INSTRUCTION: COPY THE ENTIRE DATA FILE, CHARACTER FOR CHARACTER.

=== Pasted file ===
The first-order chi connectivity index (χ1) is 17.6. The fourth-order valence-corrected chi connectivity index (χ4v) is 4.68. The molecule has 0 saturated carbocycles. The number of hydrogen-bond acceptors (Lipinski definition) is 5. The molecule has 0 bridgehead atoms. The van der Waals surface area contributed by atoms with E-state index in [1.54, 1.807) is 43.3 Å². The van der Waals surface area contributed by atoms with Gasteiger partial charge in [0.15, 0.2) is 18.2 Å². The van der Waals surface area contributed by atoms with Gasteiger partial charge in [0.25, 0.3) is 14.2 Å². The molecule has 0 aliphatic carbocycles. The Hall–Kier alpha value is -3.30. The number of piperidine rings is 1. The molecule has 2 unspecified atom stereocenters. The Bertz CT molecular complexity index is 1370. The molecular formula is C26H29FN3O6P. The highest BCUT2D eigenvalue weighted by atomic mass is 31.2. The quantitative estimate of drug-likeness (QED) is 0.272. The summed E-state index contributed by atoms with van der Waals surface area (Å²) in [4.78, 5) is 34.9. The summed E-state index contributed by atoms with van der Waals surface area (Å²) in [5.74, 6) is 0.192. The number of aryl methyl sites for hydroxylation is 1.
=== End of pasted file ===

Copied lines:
The first-order chi connectivity index (χ1) is 17.6. The fourth-order valence-corrected chi connectivity index (χ4v) is 4.68. The molecule has 0 saturated carbocycles. The number of hydrogen-bond acceptors (Lipinski definition) is 5. The molecule has 0 bridgehead atoms. The van der Waals surface area contributed by atoms with E-state index in [1.54, 1.807) is 43.3 Å². The van der Waals surface area contributed by atoms with Gasteiger partial charge in [0.15, 0.2) is 18.2 Å². The van der Waals surface area contributed by atoms with Gasteiger partial charge in [0.25, 0.3) is 14.2 Å². The molecule has 0 aliphatic carbocycles. The Hall–Kier alpha value is -3.30. The number of piperidine rings is 1. The molecule has 2 unspecified atom stereocenters. The Bertz CT molecular complexity index is 1370. The molecular formula is C26H29FN3O6P. The highest BCUT2D eigenvalue weighted by atomic mass is 31.2. The quantitative estimate of drug-likeness (QED) is 0.272. The summed E-state index contributed by atoms with van der Waals surface area (Å²) in [4.78, 5) is 34.9. The summed E-state index contributed by atoms with van der Waals surface area (Å²) in [5.74, 6) is 0.192. The number of aryl methyl sites for hydroxylation is 1.